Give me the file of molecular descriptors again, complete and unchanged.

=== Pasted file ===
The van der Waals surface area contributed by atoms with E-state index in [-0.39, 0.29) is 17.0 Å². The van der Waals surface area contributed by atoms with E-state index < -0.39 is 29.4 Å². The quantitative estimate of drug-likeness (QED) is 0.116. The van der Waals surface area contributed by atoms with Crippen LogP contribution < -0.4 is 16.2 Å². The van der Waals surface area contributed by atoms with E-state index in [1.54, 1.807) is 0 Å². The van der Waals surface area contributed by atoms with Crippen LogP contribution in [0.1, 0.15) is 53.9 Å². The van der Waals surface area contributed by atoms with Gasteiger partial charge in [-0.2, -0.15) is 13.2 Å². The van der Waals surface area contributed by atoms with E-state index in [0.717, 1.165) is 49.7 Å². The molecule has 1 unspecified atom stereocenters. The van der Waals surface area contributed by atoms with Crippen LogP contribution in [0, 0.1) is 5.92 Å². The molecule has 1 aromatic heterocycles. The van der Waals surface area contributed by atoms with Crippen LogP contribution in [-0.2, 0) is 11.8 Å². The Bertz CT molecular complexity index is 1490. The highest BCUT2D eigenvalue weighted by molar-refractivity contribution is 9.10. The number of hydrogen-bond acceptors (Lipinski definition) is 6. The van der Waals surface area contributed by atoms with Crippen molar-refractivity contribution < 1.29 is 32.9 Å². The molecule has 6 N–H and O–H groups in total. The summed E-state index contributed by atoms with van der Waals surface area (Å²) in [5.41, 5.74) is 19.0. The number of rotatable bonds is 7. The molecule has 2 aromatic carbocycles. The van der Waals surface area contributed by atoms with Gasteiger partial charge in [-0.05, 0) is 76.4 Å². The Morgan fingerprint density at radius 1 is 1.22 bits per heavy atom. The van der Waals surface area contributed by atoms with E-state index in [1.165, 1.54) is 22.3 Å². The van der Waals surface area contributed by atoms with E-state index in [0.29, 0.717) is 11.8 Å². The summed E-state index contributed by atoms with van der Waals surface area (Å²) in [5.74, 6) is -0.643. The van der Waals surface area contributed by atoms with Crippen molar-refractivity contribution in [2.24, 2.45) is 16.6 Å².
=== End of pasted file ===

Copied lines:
The van der Waals surface area contributed by atoms with E-state index in [-0.39, 0.29) is 17.0 Å². The van der Waals surface area contributed by atoms with E-state index < -0.39 is 29.4 Å². The quantitative estimate of drug-likeness (QED) is 0.116. The van der Waals surface area contributed by atoms with Crippen LogP contribution < -0.4 is 16.2 Å². The van der Waals surface area contributed by atoms with E-state index in [1.54, 1.807) is 0 Å². The van der Waals surface area contributed by atoms with Crippen LogP contribution in [0.1, 0.15) is 53.9 Å². The van der Waals surface area contributed by atoms with Gasteiger partial charge in [-0.2, -0.15) is 13.2 Å². The van der Waals surface area contributed by atoms with E-state index in [0.717, 1.165) is 49.7 Å². The molecule has 1 unspecified atom stereocenters. The van der Waals surface area contributed by atoms with Crippen LogP contribution in [0, 0.1) is 5.92 Å². The molecule has 1 aromatic heterocycles. The van der Waals surface area contributed by atoms with Crippen LogP contribution in [-0.2, 0) is 11.8 Å². The Bertz CT molecular complexity index is 1490. The highest BCUT2D eigenvalue weighted by molar-refractivity contribution is 9.10. The number of hydrogen-bond acceptors (Lipinski definition) is 6. The van der Waals surface area contributed by atoms with Crippen molar-refractivity contribution < 1.29 is 32.9 Å². The molecule has 6 N–H and O–H groups in total. The summed E-state index contributed by atoms with van der Waals surface area (Å²) in [5.41, 5.74) is 19.0. The number of rotatable bonds is 7. The molecule has 2 aromatic carbocycles. The van der Waals surface area contributed by atoms with Gasteiger partial charge in [-0.05, 0) is 76.4 Å². The Morgan fingerprint density at radius 1 is 1.22 bits per heavy atom. The van der Waals surface area contributed by atoms with E-state index in [1.165, 1.54) is 22.3 Å². The van der Waals surface area contributed by atoms with E-state index in [0.29, 0.717) is 11.8 Å². The summed E-state index contributed by atoms with van der Waals surface area (Å²) in [5.74, 6) is -0.643. The van der Waals surface area contributed by atoms with Crippen molar-refractivity contribution in [2.24, 2.45) is 16.6 Å².